(1839--1903), educator and politician, was born on January 11, 1839 in Rio Cañas, Mayagüez. Hostos received his elementary schooling in San Juan and then went to Spain for both secondary studies and law school. Hostos was educated in Spain and became active in republican politics as a university student there. He left Spain when that country's new constitution (1869) refused to grant independence to Puerto Rico. He went to the United States, where he became editor of the Cuban independence journal La Revolucién in 1870. In Santo Domingo (1879-88) he founded the first normal school and introduced advanced teaching methods, but nine years later he had to leave the country because of his liberal views. He subsequently traveled widely throughout South America and taught in Chile. As professor in the Univ. of Chile, he was instrumental in having women admitted. He returned to the United States in 1898 and participated actively in the Cuban independence movement, but his hopes for Puerto Rican independence after the Spanish-American War (1898) were disappointed when the . government rejected his proposal for autonomy and instead established its rule over the island as a territory. Hostos returned to the Dominican Republic. Hostos played a major role in reorganizing the educational system of the Dominican Republic. He is widely known throughout Latin America as a publicist of civic reforms, as a rationalist in ethics who believed that to be civilized and to be moral is the same thing, and as a writer of sober, graceful, and didactic prose. He wrote many essays and treatises on social-science topics and was one of the first systematic sociologists in Latin America. His most important was " La Peregrinacién de Bayoán " (1863), a seminal work promoting Cuban independence and revealing on a fiction tone restrictions of the Spanish Colonial regime. The book was suppressed by the Spanish Government. He was also known as a supporter of women's rights. He even wrote his own epitaph: "I wish that they will say: In that island [Puerto Rico] a man was born who loved truth, desired justice, and worked for the good of men." Other works: Moral social (1888); Lecciones de Derecho Constitucional (1887); and a superb essay, Hamlet (1873). He died on August 11, 1903 in Santo Domingo.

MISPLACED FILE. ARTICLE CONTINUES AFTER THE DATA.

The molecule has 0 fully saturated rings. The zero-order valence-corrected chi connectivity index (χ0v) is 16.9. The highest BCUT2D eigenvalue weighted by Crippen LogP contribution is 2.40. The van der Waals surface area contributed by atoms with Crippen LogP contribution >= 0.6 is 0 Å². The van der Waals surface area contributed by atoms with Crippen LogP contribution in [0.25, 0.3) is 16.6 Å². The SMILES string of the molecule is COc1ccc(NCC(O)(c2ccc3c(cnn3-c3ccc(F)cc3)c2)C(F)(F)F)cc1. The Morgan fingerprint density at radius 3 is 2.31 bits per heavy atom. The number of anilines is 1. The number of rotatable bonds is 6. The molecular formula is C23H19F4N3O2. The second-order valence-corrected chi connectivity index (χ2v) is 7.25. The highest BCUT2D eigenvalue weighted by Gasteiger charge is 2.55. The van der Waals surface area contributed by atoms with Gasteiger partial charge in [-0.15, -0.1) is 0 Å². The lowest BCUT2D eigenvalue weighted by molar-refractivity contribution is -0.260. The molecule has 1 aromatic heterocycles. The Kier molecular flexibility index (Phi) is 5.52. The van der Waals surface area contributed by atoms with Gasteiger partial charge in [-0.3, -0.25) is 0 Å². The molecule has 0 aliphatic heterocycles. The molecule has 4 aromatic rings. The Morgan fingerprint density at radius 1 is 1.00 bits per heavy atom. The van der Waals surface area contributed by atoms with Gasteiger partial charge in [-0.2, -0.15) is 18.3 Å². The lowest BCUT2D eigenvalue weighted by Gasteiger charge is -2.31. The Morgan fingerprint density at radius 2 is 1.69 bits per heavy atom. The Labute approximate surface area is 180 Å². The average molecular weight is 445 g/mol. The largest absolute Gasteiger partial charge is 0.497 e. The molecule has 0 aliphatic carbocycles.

By the late 1700s the country dance (French contredanse, Spanish contradanza ) had come to thrive as a popular recreational dance, both in courtly and festive vernacular forms, throughout much of Europe, replacing dances such as the minuet. By 1800 a creolized form of the genre, called contradanza, was thriving in Cuba, and the genre also appears to have been extant, in similar vernacular forms, in Puerto Rico, Venezuela, and elsewhere, although documentation is scanty. By the 1850s, the Cuban contradanza—increasingly referred to as danza —was flourishing both as a salon piano piece, or as a dance-band item to accompany social dancing, in a style evolving from collective figure dancing (like a square dance) to independent couples dancing ballroom-style (like a waltz, but in duple rather than ternary rhythm). According to local chroniclers, in 1845 a ship arrived from Havana, bearing, among other things, a party of youths who popularized a new style of contradanza/danza, confusingly called "merengue." This style subsequently became wildly popular in Puerto Rico, to the extent that in 1848 it was banned by the priggish Spanish governor Juan de la Pezuela. This prohibition, however, does not seem to have had much lasting effect, and the newly invigorated genre—now more commonly referred to as "danza"—went on to flourish in distinctly local forms. As in Cuba, these forms included the musics played by dance ensembles as well as sophisticated light-classical items for solo piano (some of which could subsequently be interpreted by dance bands). The danza as a solo piano idiom reached its greatest heights in the music of Manuel Gregorio Tavárez (1843–83), whose compositions have a grace and grandeur closely resembling the music of Chopin, his model. Achieving greater popularity were the numerous danzas of his follower, Juan Morel Campos (1857–96), a bandleader and extraordinarily prolific composer who, like Tavárez, died in his youthful prime (but not before having composed over 300 danzas). By Morel Campos' time, the Puerto Rican danza had evolved into a form quite distinct from that of its Cuban (not to mention European) counterparts. Particularly distinctive was its form consisting of an initial paseo , followed by two or three sections (sometimes called "merengues"), which might feature an arpeggio-laden "obbligato" melody played on the tuba-like bombardino ( euphonium ). Many danzas achieved island-wide popularity, including the piece " La Borinqueña ", which is the national anthem of Puerto Rico. Like other Caribbean creole genres such as the Cuban danzón, the danzas featured the insistent ostinato called "cinquillo" (roughly, ONE-two-THREE-FOUR-five-SIX-SEVEN-eight, repeated).